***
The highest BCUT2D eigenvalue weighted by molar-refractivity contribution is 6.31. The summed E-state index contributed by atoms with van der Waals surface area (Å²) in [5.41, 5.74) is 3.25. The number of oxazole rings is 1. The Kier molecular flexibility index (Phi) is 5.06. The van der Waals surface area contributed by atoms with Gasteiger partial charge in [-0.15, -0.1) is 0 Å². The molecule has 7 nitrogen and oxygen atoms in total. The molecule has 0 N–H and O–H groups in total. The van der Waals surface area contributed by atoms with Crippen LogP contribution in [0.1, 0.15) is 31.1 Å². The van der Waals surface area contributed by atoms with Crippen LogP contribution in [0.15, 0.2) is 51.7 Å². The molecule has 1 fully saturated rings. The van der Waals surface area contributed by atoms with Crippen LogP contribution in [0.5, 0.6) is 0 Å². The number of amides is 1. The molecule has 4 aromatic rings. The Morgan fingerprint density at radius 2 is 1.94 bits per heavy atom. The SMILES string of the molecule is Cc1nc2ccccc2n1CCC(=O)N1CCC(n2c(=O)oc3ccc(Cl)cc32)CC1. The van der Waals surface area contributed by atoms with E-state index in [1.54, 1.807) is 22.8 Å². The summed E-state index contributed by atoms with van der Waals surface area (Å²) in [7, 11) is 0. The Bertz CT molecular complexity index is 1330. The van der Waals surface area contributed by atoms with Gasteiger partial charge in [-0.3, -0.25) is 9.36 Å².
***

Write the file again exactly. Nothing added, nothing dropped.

The highest BCUT2D eigenvalue weighted by molar-refractivity contribution is 6.31. The summed E-state index contributed by atoms with van der Waals surface area (Å²) in [5.41, 5.74) is 3.25. The number of oxazole rings is 1. The Kier molecular flexibility index (Phi) is 5.06. The van der Waals surface area contributed by atoms with Gasteiger partial charge in [-0.15, -0.1) is 0 Å². The molecule has 7 nitrogen and oxygen atoms in total. The molecule has 0 N–H and O–H groups in total. The van der Waals surface area contributed by atoms with Crippen LogP contribution in [0.1, 0.15) is 31.1 Å². The van der Waals surface area contributed by atoms with Crippen LogP contribution in [0.15, 0.2) is 51.7 Å². The molecule has 1 fully saturated rings. The van der Waals surface area contributed by atoms with Crippen LogP contribution in [0.5, 0.6) is 0 Å². The number of amides is 1. The molecule has 4 aromatic rings. The Morgan fingerprint density at radius 2 is 1.94 bits per heavy atom. The SMILES string of the molecule is Cc1nc2ccccc2n1CCC(=O)N1CCC(n2c(=O)oc3ccc(Cl)cc32)CC1. The van der Waals surface area contributed by atoms with E-state index in [1.54, 1.807) is 22.8 Å². The summed E-state index contributed by atoms with van der Waals surface area (Å²) in [7, 11) is 0. The Bertz CT molecular complexity index is 1330. The van der Waals surface area contributed by atoms with Gasteiger partial charge in [-0.3, -0.25) is 9.36 Å².